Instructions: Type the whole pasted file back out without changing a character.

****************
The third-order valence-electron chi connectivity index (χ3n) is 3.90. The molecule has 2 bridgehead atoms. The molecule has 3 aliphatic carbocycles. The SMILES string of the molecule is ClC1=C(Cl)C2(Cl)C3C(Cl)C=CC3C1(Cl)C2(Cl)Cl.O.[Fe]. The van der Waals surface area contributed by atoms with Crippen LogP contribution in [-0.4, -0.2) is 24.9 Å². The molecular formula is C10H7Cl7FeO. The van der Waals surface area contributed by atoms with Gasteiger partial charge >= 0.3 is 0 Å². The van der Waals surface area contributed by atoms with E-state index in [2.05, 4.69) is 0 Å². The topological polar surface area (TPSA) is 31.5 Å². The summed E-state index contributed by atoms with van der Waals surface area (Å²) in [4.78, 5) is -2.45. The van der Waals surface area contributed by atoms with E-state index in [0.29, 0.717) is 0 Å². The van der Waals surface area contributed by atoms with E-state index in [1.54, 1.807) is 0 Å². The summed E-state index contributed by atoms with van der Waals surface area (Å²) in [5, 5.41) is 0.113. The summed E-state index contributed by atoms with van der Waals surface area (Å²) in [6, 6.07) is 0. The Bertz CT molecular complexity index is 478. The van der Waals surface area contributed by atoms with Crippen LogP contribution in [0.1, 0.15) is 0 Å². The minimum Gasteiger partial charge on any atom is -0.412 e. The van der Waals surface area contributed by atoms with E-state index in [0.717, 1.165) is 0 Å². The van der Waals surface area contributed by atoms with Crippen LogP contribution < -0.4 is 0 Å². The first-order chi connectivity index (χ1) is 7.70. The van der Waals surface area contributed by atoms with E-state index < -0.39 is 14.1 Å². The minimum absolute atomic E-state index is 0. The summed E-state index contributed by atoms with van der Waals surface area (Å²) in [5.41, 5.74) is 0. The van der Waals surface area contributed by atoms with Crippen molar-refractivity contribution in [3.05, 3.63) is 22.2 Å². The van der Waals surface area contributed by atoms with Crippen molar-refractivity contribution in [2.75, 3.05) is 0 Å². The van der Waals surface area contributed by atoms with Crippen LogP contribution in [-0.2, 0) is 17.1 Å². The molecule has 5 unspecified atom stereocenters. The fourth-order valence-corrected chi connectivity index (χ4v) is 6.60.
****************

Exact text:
The third-order valence-electron chi connectivity index (χ3n) is 3.90. The molecule has 2 bridgehead atoms. The molecule has 3 aliphatic carbocycles. The SMILES string of the molecule is ClC1=C(Cl)C2(Cl)C3C(Cl)C=CC3C1(Cl)C2(Cl)Cl.O.[Fe]. The van der Waals surface area contributed by atoms with Crippen LogP contribution in [-0.4, -0.2) is 24.9 Å². The molecular formula is C10H7Cl7FeO. The van der Waals surface area contributed by atoms with Gasteiger partial charge >= 0.3 is 0 Å². The van der Waals surface area contributed by atoms with E-state index in [2.05, 4.69) is 0 Å². The topological polar surface area (TPSA) is 31.5 Å². The summed E-state index contributed by atoms with van der Waals surface area (Å²) in [4.78, 5) is -2.45. The van der Waals surface area contributed by atoms with E-state index in [0.29, 0.717) is 0 Å². The van der Waals surface area contributed by atoms with E-state index in [1.54, 1.807) is 0 Å². The summed E-state index contributed by atoms with van der Waals surface area (Å²) in [5, 5.41) is 0.113. The summed E-state index contributed by atoms with van der Waals surface area (Å²) in [6, 6.07) is 0. The Bertz CT molecular complexity index is 478. The van der Waals surface area contributed by atoms with Crippen LogP contribution in [0.1, 0.15) is 0 Å². The minimum Gasteiger partial charge on any atom is -0.412 e. The van der Waals surface area contributed by atoms with E-state index in [0.717, 1.165) is 0 Å². The van der Waals surface area contributed by atoms with Crippen LogP contribution < -0.4 is 0 Å². The first-order chi connectivity index (χ1) is 7.70. The van der Waals surface area contributed by atoms with E-state index < -0.39 is 14.1 Å². The minimum absolute atomic E-state index is 0. The summed E-state index contributed by atoms with van der Waals surface area (Å²) in [5.41, 5.74) is 0. The van der Waals surface area contributed by atoms with Crippen molar-refractivity contribution in [3.05, 3.63) is 22.2 Å². The van der Waals surface area contributed by atoms with Crippen molar-refractivity contribution in [2.75, 3.05) is 0 Å². The van der Waals surface area contributed by atoms with Crippen LogP contribution in [-0.2, 0) is 17.1 Å². The molecule has 5 unspecified atom stereocenters. The fourth-order valence-corrected chi connectivity index (χ4v) is 6.60.